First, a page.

Capitol Reef National Park is a favorite destination. The park is a North-South oriented swath of the Colorado Plateau encompassing the geologic feature known as the “Waterpocket Fold” and it’s surrounding environs.The park headquarters and visitor center is located in the North end at Fruita, UT. Fruita is a historic Mormon pioneer community where extensive orchards were planted in the 1880’s. The orchards are still thriving under the care of the park service and in the fall visitors can pick their fill of peaches, apples, pears, almonds and more. Load up your pack with fresh picked fruit and hit the trails!
The park has a very nice campground and is the least visited of the five Utah National Parks. The established trails are extensive and extraordinarily varied and scenic. Highly recommended.
We left Telluride on the Tuesday after the ski resort closed for the season. Since it was a powder day we skinned up to the top of the ski area for a nice run down the Plunge before hitting the road.
We started with a 3 day backpacking loop up Sulpher Creek, thru the “W” and into upper Spring Creek. Beautiful, remote and some route finding required since it’s a “route” versus “trail”. We included a full day side trip trying to get to “Capitol Point” a remote high point. We fumbled around at the start and got on the route after negotiating some unnecessary class 4 scrambling. The upshot was we figured out how to get started but did not have the time to reach “Capitol Point”. Nevertheless, it was a good hike and a day well spent plus we found an arch not shown on any map.
Next we went on a day hike to one of the prominent sandstone peaks in the park, adjacent to the ones in the photo below. It has a local name but is not named on any map. I’m going to call it “W”. I had been on the summit of “W” before and we had climbed the peak next to “W” that I will call “ND” on a previous trip. Just hiking to the base of these peaks is super fine. You’re off the trail system and in a beautiful slickrock wilderness with almost no footprints, rock cairns or other signs of travelers. The photo below shows some scenery along the way with two unnamed peaks in the foreground and Fern’s Nipple and the Golden Throne in the distant background. (We have summited Fern’s Nipple on a previous trip.)
Well, we got to within @ 50′ of the summit of “W” but the final pitch involves class 5 very exposed rock climbing. Too sketchy for us, we needed a lead rock climber. Another high point not attained but another excellent hike with killer scenery and good adventure the entire way. The photo below was taken near the final pitch.
The next day we launched a second attempt to reach Capitol Point. We left mid day and backpacked down to a camp site at the base of the route in Spring Creek. Since we now knew the correct way to begin the route, we left early in the morning and made good progress, up to a point. We’ve done quite a bit of off trail navigating through complex canyon country but this deal seemed to have my number. We got stymied by a relatively small area of highly fractured and cracked sandstone. This area appeared as smooth low angle contour lines on the topo map…not. It was confusing enough to cause me to question if we were on the route. A bunch of map and gps consulting with trying left, right, here and there ensued. In the end we figured it out and it was so simple that I felt pretty stupid. We proceeded a fair distance further but we had lost too much time to reach Capitol Point and still get back with a reasonable cushion before dark. That’s what I decided anyway (others may have felt differently). I figure it to be a 9-10 hour round trip hike from the beginning of the route in Spring Creek. Capitol Point is not going anywhere and we will get there in the future, third times the charm <g>.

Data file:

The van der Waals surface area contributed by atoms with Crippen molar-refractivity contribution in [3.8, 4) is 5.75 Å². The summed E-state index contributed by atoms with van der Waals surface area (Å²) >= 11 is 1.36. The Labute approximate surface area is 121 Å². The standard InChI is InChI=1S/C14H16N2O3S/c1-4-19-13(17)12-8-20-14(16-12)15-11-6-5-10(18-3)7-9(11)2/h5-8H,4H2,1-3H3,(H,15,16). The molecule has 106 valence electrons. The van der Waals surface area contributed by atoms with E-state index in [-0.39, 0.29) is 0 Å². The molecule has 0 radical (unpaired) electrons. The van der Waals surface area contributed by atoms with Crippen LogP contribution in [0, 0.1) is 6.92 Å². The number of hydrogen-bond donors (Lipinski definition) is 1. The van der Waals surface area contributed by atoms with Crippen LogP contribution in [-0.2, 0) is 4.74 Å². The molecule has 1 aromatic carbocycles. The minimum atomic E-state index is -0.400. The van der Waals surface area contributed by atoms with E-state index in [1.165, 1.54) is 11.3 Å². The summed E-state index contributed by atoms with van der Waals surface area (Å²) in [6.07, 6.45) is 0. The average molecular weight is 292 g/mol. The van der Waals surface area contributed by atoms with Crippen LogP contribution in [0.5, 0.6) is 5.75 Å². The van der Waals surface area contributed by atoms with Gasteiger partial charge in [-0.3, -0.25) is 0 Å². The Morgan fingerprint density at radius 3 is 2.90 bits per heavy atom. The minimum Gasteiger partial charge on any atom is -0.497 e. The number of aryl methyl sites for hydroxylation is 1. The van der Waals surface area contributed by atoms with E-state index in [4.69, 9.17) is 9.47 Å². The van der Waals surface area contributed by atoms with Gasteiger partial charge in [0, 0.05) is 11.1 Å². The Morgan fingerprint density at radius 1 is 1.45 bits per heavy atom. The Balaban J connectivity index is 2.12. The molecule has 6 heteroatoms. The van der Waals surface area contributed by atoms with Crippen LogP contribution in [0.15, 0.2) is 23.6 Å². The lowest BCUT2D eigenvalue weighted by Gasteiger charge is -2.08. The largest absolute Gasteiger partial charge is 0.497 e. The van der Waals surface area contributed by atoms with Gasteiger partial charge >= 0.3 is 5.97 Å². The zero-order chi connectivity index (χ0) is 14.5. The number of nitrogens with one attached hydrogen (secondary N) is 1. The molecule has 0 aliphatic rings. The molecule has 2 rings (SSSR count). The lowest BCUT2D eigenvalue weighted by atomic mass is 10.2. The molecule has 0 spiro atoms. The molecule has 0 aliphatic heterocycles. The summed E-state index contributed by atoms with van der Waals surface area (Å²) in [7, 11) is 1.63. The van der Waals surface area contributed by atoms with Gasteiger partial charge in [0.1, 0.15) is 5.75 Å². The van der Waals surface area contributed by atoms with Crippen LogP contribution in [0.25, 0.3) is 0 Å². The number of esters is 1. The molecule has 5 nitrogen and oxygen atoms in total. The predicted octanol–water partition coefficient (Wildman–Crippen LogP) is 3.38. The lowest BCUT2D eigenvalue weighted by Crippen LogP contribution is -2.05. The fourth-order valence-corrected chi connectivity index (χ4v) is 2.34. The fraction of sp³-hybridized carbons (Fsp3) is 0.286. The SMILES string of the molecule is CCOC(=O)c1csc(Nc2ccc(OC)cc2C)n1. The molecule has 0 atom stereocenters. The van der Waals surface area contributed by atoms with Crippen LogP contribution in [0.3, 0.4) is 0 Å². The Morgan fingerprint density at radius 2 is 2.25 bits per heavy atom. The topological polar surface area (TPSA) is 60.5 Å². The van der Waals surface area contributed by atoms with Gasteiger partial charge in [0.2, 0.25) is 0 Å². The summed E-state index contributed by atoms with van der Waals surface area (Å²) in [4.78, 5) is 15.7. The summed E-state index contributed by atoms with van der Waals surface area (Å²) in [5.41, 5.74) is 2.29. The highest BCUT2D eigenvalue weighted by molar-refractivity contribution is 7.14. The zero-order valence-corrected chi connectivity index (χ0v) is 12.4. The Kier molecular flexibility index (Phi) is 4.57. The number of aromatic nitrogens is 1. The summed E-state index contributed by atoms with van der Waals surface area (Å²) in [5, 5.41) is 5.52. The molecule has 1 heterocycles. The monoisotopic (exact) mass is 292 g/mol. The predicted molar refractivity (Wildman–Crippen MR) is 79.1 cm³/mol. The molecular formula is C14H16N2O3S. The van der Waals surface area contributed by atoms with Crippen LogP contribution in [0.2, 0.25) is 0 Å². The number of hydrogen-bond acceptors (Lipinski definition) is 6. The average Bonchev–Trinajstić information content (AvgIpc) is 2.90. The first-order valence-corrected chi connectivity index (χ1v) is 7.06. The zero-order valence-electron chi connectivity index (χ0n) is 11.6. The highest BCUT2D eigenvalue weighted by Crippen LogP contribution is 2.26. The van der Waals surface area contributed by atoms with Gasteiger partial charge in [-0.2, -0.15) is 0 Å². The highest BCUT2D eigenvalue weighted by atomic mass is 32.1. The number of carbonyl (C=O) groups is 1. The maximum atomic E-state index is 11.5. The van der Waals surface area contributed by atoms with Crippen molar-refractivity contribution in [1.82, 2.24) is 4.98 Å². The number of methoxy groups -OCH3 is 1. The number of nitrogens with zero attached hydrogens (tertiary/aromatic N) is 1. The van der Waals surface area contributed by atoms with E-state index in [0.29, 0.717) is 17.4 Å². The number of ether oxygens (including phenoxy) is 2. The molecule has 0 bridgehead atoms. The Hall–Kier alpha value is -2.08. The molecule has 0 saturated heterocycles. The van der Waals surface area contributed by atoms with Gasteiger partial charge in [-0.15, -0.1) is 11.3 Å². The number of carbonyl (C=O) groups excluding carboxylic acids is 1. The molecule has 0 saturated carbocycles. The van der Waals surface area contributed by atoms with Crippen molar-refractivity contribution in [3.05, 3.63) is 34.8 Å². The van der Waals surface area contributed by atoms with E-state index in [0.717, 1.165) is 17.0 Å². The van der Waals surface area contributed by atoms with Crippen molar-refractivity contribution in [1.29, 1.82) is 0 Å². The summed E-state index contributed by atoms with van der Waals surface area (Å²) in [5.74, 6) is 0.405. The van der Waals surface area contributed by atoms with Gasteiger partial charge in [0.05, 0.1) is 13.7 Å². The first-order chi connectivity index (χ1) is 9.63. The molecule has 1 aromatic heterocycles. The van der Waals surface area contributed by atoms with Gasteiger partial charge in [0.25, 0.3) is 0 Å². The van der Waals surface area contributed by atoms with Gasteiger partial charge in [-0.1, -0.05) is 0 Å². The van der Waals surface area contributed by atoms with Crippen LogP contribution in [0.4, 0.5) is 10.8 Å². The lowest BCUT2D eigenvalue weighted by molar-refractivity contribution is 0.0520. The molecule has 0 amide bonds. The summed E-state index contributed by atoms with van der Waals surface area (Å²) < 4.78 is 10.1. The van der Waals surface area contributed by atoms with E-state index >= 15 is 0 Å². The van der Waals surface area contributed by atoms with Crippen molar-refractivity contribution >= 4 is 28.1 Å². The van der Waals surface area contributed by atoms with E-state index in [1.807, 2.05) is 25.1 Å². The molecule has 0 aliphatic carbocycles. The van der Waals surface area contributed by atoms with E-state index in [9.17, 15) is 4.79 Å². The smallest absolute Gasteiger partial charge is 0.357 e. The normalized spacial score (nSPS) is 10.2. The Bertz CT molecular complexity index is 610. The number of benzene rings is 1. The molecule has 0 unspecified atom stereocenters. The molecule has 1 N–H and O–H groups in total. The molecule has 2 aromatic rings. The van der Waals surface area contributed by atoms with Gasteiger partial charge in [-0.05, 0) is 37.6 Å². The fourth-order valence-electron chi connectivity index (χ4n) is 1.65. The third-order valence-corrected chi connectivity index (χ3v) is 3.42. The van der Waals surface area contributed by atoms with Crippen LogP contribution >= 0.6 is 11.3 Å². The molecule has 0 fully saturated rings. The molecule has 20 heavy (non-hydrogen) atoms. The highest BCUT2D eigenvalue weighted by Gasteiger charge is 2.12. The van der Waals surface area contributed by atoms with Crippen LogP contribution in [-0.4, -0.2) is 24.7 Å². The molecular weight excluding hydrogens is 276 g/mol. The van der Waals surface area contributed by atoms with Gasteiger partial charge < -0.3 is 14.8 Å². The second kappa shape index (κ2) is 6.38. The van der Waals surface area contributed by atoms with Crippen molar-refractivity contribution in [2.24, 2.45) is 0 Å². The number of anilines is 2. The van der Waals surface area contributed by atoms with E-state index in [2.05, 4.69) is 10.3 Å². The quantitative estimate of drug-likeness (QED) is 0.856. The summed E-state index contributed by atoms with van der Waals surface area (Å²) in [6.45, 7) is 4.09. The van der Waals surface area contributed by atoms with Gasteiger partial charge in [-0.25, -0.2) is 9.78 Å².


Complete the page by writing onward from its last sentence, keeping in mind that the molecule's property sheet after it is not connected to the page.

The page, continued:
Time to move on. We left the Fruita area and headed South down the Notom Road which parallels the Waterpocket Fold’s East facing escarpment. It’s a very cool and seldom visited area. We van camped and spent an excellent day hiking into an area adjacent to where we had done a backpacking exploration on a previous trip.
After another fine night of van camping we continued South down the Notom Road. We turned West at the Burr Trail and climbed up the switchbacks, past the Muley Twist Trailhead (highly recommended) and then onto the secondary Wolverine Loop Road. Our final event was a great three day loop. The first day was spent hiking down Silver Falls Creek to the Escalante River.
The next day it was up and out of Silver Falls, across the high ground of Silver Falls Bench and down into Choprock Canyon. This route follows Steve Allen’s guide book description and requires solid navigating skills. To get down into Choprock you must locate a somewhat hidden set of Moki steps and lower packs down a 50′ section of 5.1 rock climbing. No other way down and too far to go back from where you came. Exciting at the end of a full day of remote cross country travel.
Our final day was spent going up Choprock and back to the van at the head of Silver Falls. The day started with three miles of extra sweet Wingate Sandstone narrows. Wow, I did not realize how fine that was going to be and so very pleasantly surprised! An 8 hour day and tired at the end but super stoked.
Hey, thanks for reading about our adventures. Check out the rest of the trip photos HERE.